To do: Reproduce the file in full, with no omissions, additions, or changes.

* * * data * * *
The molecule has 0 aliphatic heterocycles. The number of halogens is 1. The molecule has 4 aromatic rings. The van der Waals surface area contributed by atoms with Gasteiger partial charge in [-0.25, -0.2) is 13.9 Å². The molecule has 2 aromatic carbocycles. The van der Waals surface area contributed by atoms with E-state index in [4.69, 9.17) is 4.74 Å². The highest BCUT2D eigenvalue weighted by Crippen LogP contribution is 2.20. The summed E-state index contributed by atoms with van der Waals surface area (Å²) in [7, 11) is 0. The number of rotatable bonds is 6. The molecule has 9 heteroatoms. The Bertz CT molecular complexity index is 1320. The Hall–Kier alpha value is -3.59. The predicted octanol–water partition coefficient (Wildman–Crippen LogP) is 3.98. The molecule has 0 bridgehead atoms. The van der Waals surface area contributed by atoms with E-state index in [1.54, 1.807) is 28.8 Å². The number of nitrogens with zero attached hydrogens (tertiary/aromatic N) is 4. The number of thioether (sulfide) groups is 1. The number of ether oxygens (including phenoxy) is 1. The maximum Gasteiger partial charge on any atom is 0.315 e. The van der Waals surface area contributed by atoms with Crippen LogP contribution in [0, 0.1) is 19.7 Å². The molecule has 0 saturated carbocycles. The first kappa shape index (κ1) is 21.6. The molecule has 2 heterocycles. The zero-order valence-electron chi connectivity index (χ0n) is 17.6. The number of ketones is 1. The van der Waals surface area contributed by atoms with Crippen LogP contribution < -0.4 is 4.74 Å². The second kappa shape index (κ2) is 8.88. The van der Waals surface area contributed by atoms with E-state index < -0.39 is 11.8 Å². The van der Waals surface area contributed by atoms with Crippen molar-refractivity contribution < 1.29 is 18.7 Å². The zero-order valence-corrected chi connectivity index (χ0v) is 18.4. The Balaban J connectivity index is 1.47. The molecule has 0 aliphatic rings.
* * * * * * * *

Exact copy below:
The molecule has 0 aliphatic heterocycles. The number of halogens is 1. The molecule has 4 aromatic rings. The van der Waals surface area contributed by atoms with Gasteiger partial charge in [-0.25, -0.2) is 13.9 Å². The molecule has 2 aromatic carbocycles. The van der Waals surface area contributed by atoms with E-state index in [4.69, 9.17) is 4.74 Å². The highest BCUT2D eigenvalue weighted by Crippen LogP contribution is 2.20. The summed E-state index contributed by atoms with van der Waals surface area (Å²) in [7, 11) is 0. The number of rotatable bonds is 6. The molecule has 9 heteroatoms. The Bertz CT molecular complexity index is 1320. The Hall–Kier alpha value is -3.59. The predicted octanol–water partition coefficient (Wildman–Crippen LogP) is 3.98. The molecule has 0 bridgehead atoms. The van der Waals surface area contributed by atoms with E-state index in [1.54, 1.807) is 28.8 Å². The number of nitrogens with zero attached hydrogens (tertiary/aromatic N) is 4. The number of thioether (sulfide) groups is 1. The number of ether oxygens (including phenoxy) is 1. The maximum Gasteiger partial charge on any atom is 0.315 e. The van der Waals surface area contributed by atoms with Crippen LogP contribution in [0, 0.1) is 19.7 Å². The molecule has 0 saturated carbocycles. The first kappa shape index (κ1) is 21.6. The molecule has 2 heterocycles. The zero-order valence-electron chi connectivity index (χ0n) is 17.6. The number of ketones is 1. The van der Waals surface area contributed by atoms with Crippen LogP contribution < -0.4 is 4.74 Å². The second kappa shape index (κ2) is 8.88. The van der Waals surface area contributed by atoms with E-state index < -0.39 is 11.8 Å². The van der Waals surface area contributed by atoms with Crippen molar-refractivity contribution < 1.29 is 18.7 Å². The zero-order valence-corrected chi connectivity index (χ0v) is 18.4. The Balaban J connectivity index is 1.47. The molecule has 0 aliphatic rings.